a performative documentary project based on letters to Ms. magazine, 1972-1980
An angry woman in 1973 reports that her boss won’t allow her to wear a pantsuit to work. In 1974, a self-proclaimed “liberated man” struggles to remain open-minded when confronted with his wife’s lesbian affair with a family friend. In 1975, a young woman writes about the difficult experience of having a hysterectomy and another woman tells a painful story of leaving her own children to pursue a new life of feminist self-fulfillment. A sixteen year old girl in 1976 haltingly comes out as a lesbian for the first time. These are just a few of the thousands of fascinating letters to the editor–far too many to publish–that arrived at the Ms. magazine office in the 70s. These letters were written by women, men, and children of all ages, from all over the country (and beyond!) and from across the spectrum of sexual orientation, religious, racial and ethnic background, physical ability, and political viewpoint. Spanning deeply personal accounts of individual problems, revelations, and political struggles, the letters describe moving narratives of divorce, abortion, rape, and discrimination (alongside lighter but equally heartfelt debates on topics like masturbation and what do about female body hair). Collectively, the letters feel like an encyclopedia of both the 70s and the women’s movement–an almost literal invocation of the second-wave feminist slogan “the personal is political.”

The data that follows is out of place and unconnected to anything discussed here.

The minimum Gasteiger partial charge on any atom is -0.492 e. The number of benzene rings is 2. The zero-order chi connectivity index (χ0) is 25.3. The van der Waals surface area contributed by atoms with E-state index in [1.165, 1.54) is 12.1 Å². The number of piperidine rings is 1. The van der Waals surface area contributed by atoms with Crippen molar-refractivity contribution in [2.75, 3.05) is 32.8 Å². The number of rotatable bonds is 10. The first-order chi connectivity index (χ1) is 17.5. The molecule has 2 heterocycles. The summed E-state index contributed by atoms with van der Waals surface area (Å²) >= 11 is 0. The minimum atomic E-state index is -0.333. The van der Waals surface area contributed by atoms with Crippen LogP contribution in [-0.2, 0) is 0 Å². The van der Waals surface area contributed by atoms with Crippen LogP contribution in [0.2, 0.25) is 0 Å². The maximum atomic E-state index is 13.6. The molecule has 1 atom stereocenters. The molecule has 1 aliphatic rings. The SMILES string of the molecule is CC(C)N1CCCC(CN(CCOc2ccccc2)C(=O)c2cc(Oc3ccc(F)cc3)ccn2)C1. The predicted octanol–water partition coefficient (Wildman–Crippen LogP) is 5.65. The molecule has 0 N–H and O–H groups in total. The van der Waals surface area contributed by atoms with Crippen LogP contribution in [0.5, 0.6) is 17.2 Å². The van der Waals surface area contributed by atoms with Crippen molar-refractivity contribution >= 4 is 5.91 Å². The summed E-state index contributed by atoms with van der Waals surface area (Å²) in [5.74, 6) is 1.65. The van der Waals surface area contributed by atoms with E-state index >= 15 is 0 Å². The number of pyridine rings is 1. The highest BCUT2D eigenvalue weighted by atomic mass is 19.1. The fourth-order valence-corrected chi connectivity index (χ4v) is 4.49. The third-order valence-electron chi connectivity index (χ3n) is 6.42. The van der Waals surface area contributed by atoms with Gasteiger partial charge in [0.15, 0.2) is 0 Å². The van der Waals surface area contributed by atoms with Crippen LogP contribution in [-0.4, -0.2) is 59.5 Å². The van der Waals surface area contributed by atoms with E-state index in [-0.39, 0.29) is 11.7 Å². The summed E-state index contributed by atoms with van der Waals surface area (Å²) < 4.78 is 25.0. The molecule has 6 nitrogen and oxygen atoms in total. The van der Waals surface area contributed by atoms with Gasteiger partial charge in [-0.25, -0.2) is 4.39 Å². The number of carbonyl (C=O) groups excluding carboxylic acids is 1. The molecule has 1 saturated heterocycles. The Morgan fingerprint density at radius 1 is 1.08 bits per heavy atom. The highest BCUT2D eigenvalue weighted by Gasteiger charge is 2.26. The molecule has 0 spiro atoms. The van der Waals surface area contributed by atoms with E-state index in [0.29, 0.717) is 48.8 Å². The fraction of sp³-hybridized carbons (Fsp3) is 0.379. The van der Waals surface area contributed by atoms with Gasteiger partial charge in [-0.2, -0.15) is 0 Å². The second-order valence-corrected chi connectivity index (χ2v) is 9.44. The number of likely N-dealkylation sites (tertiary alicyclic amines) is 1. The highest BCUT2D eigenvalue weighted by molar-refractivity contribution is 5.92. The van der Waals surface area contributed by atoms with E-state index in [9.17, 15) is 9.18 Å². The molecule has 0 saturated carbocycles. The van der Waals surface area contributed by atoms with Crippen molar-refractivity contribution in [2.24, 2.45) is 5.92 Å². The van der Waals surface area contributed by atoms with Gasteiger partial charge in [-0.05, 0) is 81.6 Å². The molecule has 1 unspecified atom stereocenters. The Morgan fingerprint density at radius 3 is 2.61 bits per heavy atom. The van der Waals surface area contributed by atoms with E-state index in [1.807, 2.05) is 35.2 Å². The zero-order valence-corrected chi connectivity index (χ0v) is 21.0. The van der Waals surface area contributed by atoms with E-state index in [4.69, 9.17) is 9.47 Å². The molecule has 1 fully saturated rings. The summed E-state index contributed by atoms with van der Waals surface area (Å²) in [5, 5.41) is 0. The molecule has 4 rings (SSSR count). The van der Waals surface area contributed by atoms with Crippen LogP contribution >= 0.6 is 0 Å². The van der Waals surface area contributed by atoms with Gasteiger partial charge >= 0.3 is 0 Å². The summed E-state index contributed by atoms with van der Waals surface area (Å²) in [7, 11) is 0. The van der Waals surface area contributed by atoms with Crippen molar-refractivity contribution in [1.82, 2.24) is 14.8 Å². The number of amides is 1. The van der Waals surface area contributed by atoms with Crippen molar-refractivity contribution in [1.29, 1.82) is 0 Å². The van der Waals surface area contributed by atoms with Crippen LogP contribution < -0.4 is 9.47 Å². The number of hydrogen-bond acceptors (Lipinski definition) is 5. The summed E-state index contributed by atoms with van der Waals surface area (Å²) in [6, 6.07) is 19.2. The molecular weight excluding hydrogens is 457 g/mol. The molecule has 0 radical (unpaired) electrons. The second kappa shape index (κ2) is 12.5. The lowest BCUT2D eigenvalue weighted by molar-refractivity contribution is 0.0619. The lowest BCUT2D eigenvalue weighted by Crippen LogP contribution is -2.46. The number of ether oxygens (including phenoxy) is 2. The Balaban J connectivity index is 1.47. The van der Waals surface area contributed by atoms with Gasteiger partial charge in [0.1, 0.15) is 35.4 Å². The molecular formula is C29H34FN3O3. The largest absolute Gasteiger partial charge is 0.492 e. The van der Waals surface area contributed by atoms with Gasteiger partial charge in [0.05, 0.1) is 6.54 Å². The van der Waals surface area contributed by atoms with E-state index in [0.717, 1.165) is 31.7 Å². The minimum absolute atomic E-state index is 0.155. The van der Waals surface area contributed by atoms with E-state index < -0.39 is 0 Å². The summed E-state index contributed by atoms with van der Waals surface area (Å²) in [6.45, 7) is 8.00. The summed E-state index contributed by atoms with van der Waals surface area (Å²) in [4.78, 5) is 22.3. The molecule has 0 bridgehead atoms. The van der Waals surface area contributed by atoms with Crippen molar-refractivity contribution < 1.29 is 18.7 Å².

YOURS IN SISTERHOOD is a performative, participatory documentary project that is inspired by the breadth and complexity of these letters. Since the summer of 2015, I’ve been traveling around the country with a camera and portable teleprompter to communities where the original letters were written. In each location, I invite strangers to create spontaneous performative readings of individual letters as well as to respond to the tone, language, and content of their chosen letter and to talk about its relevance to their present-day lived experience.
YOURS IN SISTERHOOD will be a feature length film as well as an interactive web-based archive of all of the letter readings that are recorded. What might be revealed in the slippery space of inviting strangers to act out and respond to 1970s feminism in 2016? How might we re-engage or learn from the complex and unresolved legacies of 70s US feminism? And how might these letters create a space for contemporary viewers to reassess the status of public feminism today? In a contemporary cultural moment where feminism is often dismissed as a niche or marginal concern, my aim is to reinvigorate a complex, dynamic and inclusive public conversation about feminism.